I don't think the Woods house is depicted here.



Thomas Kitchen.



Some Early Illustrations of Whitehaven.

Whitehaven, 1686.

Unknown painter.

Source of image:


A Bird's-Eye View of Whitehaven.

Matthias Read (1669–1747).

The Beacon Museum, Whitehaven. 

Annoyingly low resolution from Art UK website.


A Bird's-Eye View of Whitehaven.

Matthias Read (1669–1747).

84 x 118 cms approx.

Tullie House Museum and Art Gallery

Photo courtesy and text here Art.UK

Four views of Whitehaven by Read survive. This painting is the earliest and plainest example which shows only one pier in the harbour and a small number of ships. The town is still very small and details of the buildings are unfinished. 

Whitehaven was the earliest planned town in England thanks to the vision of Sir John Lowther (1642–1706), the local landowner, who built up his wealth in coal. The groups of locals dancing and drinking in the foreground of the painting bring life to the scene. The small red and yellow stripe of paint is a mystery.


Matthias Read

71 x129 cms

Beacon Museum. Whitehaven.


Matthias Read.

Image courtesy Bonhams Auctions. 

24 Oct. 2018.

54 x87.5 cms.


A Bird's-Eye View of Whitehaven.

Matthias Read (1669–1747)

101 x 182 cms approx.

Yale Centre for British Art

For an essay on this painting see -

For the engraving of 1738 by Richard Parr and details see below.

Whitehaven after Matthias Read - 1738.

View of the Harbour at Whitehaven - 

The Wood's and Benn's yard in 1751, the walled timber yard / ship yard is behind Tangier Street towards the harbour, to the left of the Windmill is in the centre of the image.

Images above Richard Parr after Matthias Read.



Inscribed -

To the Honble. SR. JAMES LOWTHER BART. F.R.S. & Knight of the Shire for the County of CUMBERLAND this East Prospect of the Town and Harbour of WHITEHAVEN, is humbly Inscribed. / R. Parr Sculp.

Plan of Whitehaven.

South is to the right of the plan.

Made by Carlyle Spedding 1752

Whitehaven Archives TCBN / plans / 24 - 4.

Annoyingly low resolution

It appears to show the town and surrounding area divided into squares.

From CASCAT on line catalogue. 

I hope in due course to get a higher resolution image.


Plan of Whitehaven

John Howard 1791



Daniel Lysons and Samuel Lysons, 'Whitehaven', in Magna Britannia: Volume 4, Cumberland (London, 1816), pp. 22-26. British History Online


Plan of the Docks at Whitehaven in 1792.

Brocklebank Archives at Liverpool Maritime Museum.

I am very grateful to the Archives at Liverpool Maritime Museum for allowing me access to and to photograph the Brocklebank Company of Whitehaven of shipbuilders files.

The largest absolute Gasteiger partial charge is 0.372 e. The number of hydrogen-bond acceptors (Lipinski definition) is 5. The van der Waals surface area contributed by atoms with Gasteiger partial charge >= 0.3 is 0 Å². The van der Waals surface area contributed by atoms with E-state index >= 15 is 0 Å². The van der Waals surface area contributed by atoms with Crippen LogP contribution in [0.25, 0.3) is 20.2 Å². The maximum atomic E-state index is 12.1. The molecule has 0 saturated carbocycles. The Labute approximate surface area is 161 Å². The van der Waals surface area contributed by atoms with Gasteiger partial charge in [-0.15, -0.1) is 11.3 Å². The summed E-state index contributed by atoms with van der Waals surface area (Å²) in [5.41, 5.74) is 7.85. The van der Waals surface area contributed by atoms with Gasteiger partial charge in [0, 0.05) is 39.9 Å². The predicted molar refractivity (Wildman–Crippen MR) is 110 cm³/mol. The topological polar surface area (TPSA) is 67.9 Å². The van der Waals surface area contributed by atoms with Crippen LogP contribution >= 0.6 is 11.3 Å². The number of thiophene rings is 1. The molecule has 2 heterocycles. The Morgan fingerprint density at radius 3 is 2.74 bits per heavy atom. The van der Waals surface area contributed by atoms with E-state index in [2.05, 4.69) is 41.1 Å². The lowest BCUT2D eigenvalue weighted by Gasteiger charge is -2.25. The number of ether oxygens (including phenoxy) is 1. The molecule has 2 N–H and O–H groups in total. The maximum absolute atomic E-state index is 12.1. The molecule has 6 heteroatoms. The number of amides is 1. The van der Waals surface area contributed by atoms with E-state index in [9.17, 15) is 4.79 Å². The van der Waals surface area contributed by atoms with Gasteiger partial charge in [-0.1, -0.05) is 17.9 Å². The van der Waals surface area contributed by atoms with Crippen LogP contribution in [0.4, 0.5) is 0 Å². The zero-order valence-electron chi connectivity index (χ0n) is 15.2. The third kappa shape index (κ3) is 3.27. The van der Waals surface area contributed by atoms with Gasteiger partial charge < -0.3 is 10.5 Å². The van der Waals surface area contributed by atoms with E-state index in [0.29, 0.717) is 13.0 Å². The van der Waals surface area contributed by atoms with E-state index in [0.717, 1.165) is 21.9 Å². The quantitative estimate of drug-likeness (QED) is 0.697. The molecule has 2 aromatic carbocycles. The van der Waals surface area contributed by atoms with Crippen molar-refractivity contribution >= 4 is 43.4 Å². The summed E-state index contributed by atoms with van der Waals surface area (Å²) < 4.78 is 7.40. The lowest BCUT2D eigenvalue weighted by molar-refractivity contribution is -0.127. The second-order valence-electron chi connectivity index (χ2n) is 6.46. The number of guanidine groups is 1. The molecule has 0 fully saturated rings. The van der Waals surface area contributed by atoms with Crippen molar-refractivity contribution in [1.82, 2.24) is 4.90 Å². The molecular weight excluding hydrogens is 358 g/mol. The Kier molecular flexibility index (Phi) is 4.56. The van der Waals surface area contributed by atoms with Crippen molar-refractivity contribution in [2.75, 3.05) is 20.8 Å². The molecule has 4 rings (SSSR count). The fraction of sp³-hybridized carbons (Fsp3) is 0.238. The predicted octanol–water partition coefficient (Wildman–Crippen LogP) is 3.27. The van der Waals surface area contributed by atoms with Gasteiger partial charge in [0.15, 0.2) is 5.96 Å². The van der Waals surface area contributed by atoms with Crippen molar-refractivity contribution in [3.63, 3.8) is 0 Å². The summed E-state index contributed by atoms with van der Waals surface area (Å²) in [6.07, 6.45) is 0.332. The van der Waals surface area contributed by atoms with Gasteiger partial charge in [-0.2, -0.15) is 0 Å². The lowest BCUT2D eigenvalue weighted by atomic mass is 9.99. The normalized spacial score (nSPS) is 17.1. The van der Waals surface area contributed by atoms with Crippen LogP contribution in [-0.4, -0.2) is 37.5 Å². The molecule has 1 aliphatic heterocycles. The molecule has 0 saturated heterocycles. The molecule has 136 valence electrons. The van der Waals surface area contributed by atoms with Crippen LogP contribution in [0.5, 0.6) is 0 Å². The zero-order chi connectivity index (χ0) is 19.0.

With the graving bank between the Old Tongue and New Tongue - 

Graving banks were used where “graving” took place.  To “grave” a ship originally was a process of smearing a residue of boiled tallow and resin onto her hull . Eventually the term was used for any area where a ship was overhauled, or even for dry docking.  Pitch and tar mixtures were also employed.

Crop from the 1806 plan of Whitehaven Harbour (scheme not adopted)
This plan gives the location of Mr Bowes Yard and Mr Stitts Yard

I will post more of these plans in a later blog post.


For Sir John Lowther and Whitehaven, 1642-1706 : the relations of a landlord with his estate / University thesis  by Christine Churches see - 


Wood's Plan of Whitehaven, 1832.

This crop shows the yards of T and I Brocklebanks, Brocklebanks Ropery, Scott and Whitesides, William Wilson and Company and the East Strand yard with the patent slip.

John Wood's (no relation) Plan of Whitehaven, 1833.
Town Centre with Woods property in Coates Lane between Queens Street and Roper Street.


Whitehaven. 1806.

from Lyson's Magna Brittania 1806.

Drawn by Joseph Farrington etched by Letitia Byrne.

View from the South.

Detailed crop below.


Whitehaven - 1873.


For the current Whitehaven Town Centre and High St Conservation Areas see:


Whitehaven: Seeing the History in the View – Excellent document giving a good overview of history and buildings



From the Present State of Ship building in Great Britain - 1814.

Available on line - see -


A List of Ships Registered at Whitehaven in 1828.

List Prepared from Sawyers List of 1828 by Dr Crerar now in Carlisle Archives.

Another later Sawyers. List of 1840 is available.

Reprinted by Moons Bookshop of Whitehaven

The Wood family built ships underlined in red.

The earliest Wood ship is the Endeavour built by John Wood at Rockliffe (near Carlisle) in 1750.